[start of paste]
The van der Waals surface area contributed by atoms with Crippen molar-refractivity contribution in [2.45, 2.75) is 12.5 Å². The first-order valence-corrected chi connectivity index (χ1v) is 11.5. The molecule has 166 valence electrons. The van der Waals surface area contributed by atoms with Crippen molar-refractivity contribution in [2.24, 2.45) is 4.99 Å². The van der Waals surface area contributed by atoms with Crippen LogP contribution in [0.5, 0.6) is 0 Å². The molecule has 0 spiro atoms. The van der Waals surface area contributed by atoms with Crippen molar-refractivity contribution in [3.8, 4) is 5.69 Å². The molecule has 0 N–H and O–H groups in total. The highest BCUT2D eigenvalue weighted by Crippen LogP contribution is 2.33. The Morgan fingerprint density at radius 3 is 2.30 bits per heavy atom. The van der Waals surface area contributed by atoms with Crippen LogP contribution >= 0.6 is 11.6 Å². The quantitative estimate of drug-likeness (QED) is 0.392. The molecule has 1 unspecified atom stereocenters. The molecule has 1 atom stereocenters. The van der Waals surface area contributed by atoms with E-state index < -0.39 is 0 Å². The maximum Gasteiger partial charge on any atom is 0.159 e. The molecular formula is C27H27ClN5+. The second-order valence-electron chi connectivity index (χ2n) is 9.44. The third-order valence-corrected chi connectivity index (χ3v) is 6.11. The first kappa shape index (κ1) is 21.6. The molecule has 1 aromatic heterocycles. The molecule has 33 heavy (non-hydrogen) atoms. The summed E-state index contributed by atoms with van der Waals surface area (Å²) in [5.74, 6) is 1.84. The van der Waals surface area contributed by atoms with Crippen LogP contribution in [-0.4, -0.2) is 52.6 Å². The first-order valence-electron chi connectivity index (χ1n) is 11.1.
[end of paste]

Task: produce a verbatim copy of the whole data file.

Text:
The van der Waals surface area contributed by atoms with Crippen molar-refractivity contribution in [2.45, 2.75) is 12.5 Å². The first-order valence-corrected chi connectivity index (χ1v) is 11.5. The molecule has 166 valence electrons. The van der Waals surface area contributed by atoms with Crippen molar-refractivity contribution in [2.24, 2.45) is 4.99 Å². The van der Waals surface area contributed by atoms with Crippen LogP contribution in [0.5, 0.6) is 0 Å². The molecule has 0 spiro atoms. The van der Waals surface area contributed by atoms with Crippen molar-refractivity contribution in [3.8, 4) is 5.69 Å². The molecule has 0 N–H and O–H groups in total. The highest BCUT2D eigenvalue weighted by Crippen LogP contribution is 2.33. The Morgan fingerprint density at radius 3 is 2.30 bits per heavy atom. The van der Waals surface area contributed by atoms with Crippen LogP contribution >= 0.6 is 11.6 Å². The quantitative estimate of drug-likeness (QED) is 0.392. The molecule has 1 unspecified atom stereocenters. The molecule has 1 atom stereocenters. The van der Waals surface area contributed by atoms with E-state index < -0.39 is 0 Å². The maximum Gasteiger partial charge on any atom is 0.159 e. The molecular formula is C27H27ClN5+. The second-order valence-electron chi connectivity index (χ2n) is 9.44. The third-order valence-corrected chi connectivity index (χ3v) is 6.11. The first kappa shape index (κ1) is 21.6. The molecule has 1 aromatic heterocycles. The molecule has 33 heavy (non-hydrogen) atoms. The summed E-state index contributed by atoms with van der Waals surface area (Å²) in [5.74, 6) is 1.84. The van der Waals surface area contributed by atoms with Crippen LogP contribution in [-0.4, -0.2) is 52.6 Å². The first-order valence-electron chi connectivity index (χ1n) is 11.1.